India’s Economic Divergence Problem

In a very innovative study carried out at the IDFC Institute, Praveen Chakravarty and Vivek Dehejia have found that there is significant economic divergence not only among Indian states, but also among regions inside states. This suggests that this divergence is caused not by variations in the quality of governance, but by agglomeration effects arising out of scale economies. A briefing report is available here, and a summary of their findings is available in a newspaper article.

The same researchers had determined in a previous study that there was considerable divergence among Gross State Domestic Products among the 12 largest states of India in the 1991-2015 period. They write

Using an extensive gross state domestic product (GSDP) data set from 1960-2015, we showed how the income gap between India’s richer states such as Tamil Nadu and Maharashtra and its poorer states such as Bihar and Uttar Pradesh is widening and not narrowing, as classical economic theory would postulate.

They have reported that this effect is seen only in India, and other large federal unions such as US, China, Canada and Europe show convergence rather than divergence over time. The Government’s Economic Survey of 2016-17, and the OECD economic outlook for India have also considered this phenomenon. The Economic Survey conjectured that different levels of the quality of governance in different states may be the cause of this divergence.

In order to test this hypothesis about governance, Chakravarty and Dehejia have now gone one step further and tested for divergence at the intrastate level. Since the quality of governance is the same across regions of a state, one would expect convergence, or at least a lack of divergence, at the intrastate level, if the governance hypothesis is true.

Since data on output at intrastate or district level is either unavailable or unreliable, it is not easy to test for income divergence at the district level. Chakravarty and Dehejia have got around this problem using a very innovative approach. They have constructed a proxy data set of “nightlights” luminosity. The total luminosity of nightlights, observed from space, is a good proxy for economic activity, and satellite data on night lights has been used in the past to augment official income growth measures for countries where official national income accounts are poor or unavailable. For instance, see here.

Chakravarty and Dehejia have constructed a nightlights luminosity data set for India, using the archived satellite data from the US Air Force (USAF) Defence Meteorological Satellite Program (DMSP). This data ranges in time from 1992 to the present, and has been disaggregated by districts and also Lok Sabha constituencies for the largest 12 states of India. Using this data, they found that per capita output at the district level has also diverged in all large states except West Bengal and Gujarat.  The West Bengal result may possibly be explained by the fact that economic activity in the state is concentrated around the metro Kolkata, which like all other metros, has been excised from the data set for technical reasons.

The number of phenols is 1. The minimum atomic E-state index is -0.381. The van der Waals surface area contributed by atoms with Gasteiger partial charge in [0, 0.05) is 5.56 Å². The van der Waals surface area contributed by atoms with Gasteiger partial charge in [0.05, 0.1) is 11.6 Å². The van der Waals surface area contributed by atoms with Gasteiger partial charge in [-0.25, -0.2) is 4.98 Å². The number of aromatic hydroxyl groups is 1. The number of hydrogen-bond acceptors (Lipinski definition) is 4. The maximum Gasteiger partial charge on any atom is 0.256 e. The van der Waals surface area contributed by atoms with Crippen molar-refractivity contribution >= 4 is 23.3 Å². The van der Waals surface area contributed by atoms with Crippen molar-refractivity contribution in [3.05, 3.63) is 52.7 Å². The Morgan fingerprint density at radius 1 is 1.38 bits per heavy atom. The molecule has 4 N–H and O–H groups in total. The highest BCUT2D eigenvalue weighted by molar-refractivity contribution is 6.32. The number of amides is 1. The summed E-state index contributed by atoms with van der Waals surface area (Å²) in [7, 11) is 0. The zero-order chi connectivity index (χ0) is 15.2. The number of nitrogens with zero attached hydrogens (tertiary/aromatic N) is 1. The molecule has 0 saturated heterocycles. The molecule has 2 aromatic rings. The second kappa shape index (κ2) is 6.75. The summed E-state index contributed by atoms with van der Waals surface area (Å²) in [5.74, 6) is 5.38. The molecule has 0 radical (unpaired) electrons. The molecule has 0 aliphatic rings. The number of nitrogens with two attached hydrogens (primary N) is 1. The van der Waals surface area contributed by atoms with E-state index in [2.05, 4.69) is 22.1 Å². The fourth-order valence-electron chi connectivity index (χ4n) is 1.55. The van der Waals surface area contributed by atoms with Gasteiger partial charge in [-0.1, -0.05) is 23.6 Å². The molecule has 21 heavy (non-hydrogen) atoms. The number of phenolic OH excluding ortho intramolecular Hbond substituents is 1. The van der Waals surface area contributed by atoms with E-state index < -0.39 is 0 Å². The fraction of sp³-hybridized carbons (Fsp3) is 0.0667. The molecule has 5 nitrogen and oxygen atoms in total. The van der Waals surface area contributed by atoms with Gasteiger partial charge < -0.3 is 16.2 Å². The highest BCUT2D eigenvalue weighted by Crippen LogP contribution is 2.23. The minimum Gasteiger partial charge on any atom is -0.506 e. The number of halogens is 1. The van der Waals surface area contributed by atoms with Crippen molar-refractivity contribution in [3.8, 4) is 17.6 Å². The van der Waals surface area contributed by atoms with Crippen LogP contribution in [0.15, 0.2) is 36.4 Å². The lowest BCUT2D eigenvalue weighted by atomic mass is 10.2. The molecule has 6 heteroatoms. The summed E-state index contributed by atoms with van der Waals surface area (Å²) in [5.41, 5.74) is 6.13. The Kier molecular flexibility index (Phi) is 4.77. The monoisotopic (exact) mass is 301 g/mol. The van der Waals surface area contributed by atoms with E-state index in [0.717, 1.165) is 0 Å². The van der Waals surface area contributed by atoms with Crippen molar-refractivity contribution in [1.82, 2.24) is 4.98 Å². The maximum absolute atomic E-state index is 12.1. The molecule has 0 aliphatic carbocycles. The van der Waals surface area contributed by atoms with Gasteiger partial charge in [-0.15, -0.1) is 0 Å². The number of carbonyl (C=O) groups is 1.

This intrastate divergence shows that state level variation in governance is not what is causing this ongoing economic divergence. The most likely reason, that they cite, is network effects, i.e. agglomeration of activity because of economies of scale and also because of localised knowledge spillovers. Models of spatial economics that suggest agglomeration go back to Krugman’s famous 1991 paper on the effects of increasing returns on economic geography. This model implies that in the presence of increasing returns and low transportation costs, a two region economy will settle down into a steady state with a core region that specialises in advanced industry and has higher income, and a periphery which enagages in subsistence agriculture and has low income. In a multi-region model the same sort of result holds and an uneven economic structure emerges, that has a few high income industrial clusters. This is exactly the phenomenon that we appear to be seeing, as Chakravarty and Dehejia point out in their parable of Shivamogga vs. Bengaluru.

The political implications of this uneven pattern of development may be quite dire in the long run, as the researchers have pointed out, since such uneven development is likely to lead to popular resentment and upheavals. As they have also noted, the implementation of GST is likely to exacerbate the trend of divergence and leave no tax incentive tools in the hands of the laggard states with which to attract investment.

There is one theoretical argument that offers a policy solution. In a paper published in 2000, Richard Baldwin showed that while growth and increasing returns exert a centripetal force and give rise to uneven growth, on the other hand, long distance knowledge spillovers are a centrifugal force. Thus, lowering the cost of transferring knowledge gives rise to more balanced development. In this light, the government’s smart cities project, and also the project to start many new technological institutes, takes on added significance, as essential efforts in the attempt to achieve more balanced growth.



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